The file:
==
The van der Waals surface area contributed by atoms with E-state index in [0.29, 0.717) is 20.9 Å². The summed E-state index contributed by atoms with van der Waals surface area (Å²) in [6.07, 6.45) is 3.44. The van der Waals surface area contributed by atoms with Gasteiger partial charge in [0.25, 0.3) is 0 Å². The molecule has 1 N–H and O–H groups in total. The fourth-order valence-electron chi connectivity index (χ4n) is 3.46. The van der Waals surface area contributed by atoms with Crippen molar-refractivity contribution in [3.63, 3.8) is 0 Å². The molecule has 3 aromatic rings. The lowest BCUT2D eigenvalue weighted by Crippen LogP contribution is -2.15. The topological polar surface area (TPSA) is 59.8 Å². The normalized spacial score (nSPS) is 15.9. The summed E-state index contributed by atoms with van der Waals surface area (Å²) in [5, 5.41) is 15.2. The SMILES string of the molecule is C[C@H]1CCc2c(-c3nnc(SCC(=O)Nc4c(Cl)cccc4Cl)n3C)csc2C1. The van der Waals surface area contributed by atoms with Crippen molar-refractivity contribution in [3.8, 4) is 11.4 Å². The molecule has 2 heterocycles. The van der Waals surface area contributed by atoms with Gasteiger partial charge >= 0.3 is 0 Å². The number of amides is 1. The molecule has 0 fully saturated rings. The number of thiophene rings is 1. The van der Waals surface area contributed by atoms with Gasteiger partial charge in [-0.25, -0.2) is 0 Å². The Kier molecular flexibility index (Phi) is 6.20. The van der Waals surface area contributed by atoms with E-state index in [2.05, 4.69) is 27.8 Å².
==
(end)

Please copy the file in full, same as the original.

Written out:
The van der Waals surface area contributed by atoms with E-state index in [0.29, 0.717) is 20.9 Å². The summed E-state index contributed by atoms with van der Waals surface area (Å²) in [6.07, 6.45) is 3.44. The van der Waals surface area contributed by atoms with Gasteiger partial charge in [0.25, 0.3) is 0 Å². The molecule has 1 N–H and O–H groups in total. The fourth-order valence-electron chi connectivity index (χ4n) is 3.46. The van der Waals surface area contributed by atoms with Crippen molar-refractivity contribution in [3.63, 3.8) is 0 Å². The molecule has 3 aromatic rings. The lowest BCUT2D eigenvalue weighted by Crippen LogP contribution is -2.15. The topological polar surface area (TPSA) is 59.8 Å². The normalized spacial score (nSPS) is 15.9. The summed E-state index contributed by atoms with van der Waals surface area (Å²) in [5, 5.41) is 15.2. The SMILES string of the molecule is C[C@H]1CCc2c(-c3nnc(SCC(=O)Nc4c(Cl)cccc4Cl)n3C)csc2C1. The van der Waals surface area contributed by atoms with Crippen molar-refractivity contribution in [3.8, 4) is 11.4 Å². The molecule has 2 heterocycles. The van der Waals surface area contributed by atoms with Gasteiger partial charge >= 0.3 is 0 Å². The number of amides is 1. The molecule has 0 fully saturated rings. The number of thiophene rings is 1. The van der Waals surface area contributed by atoms with Gasteiger partial charge in [-0.25, -0.2) is 0 Å². The Kier molecular flexibility index (Phi) is 6.20. The van der Waals surface area contributed by atoms with E-state index in [2.05, 4.69) is 27.8 Å².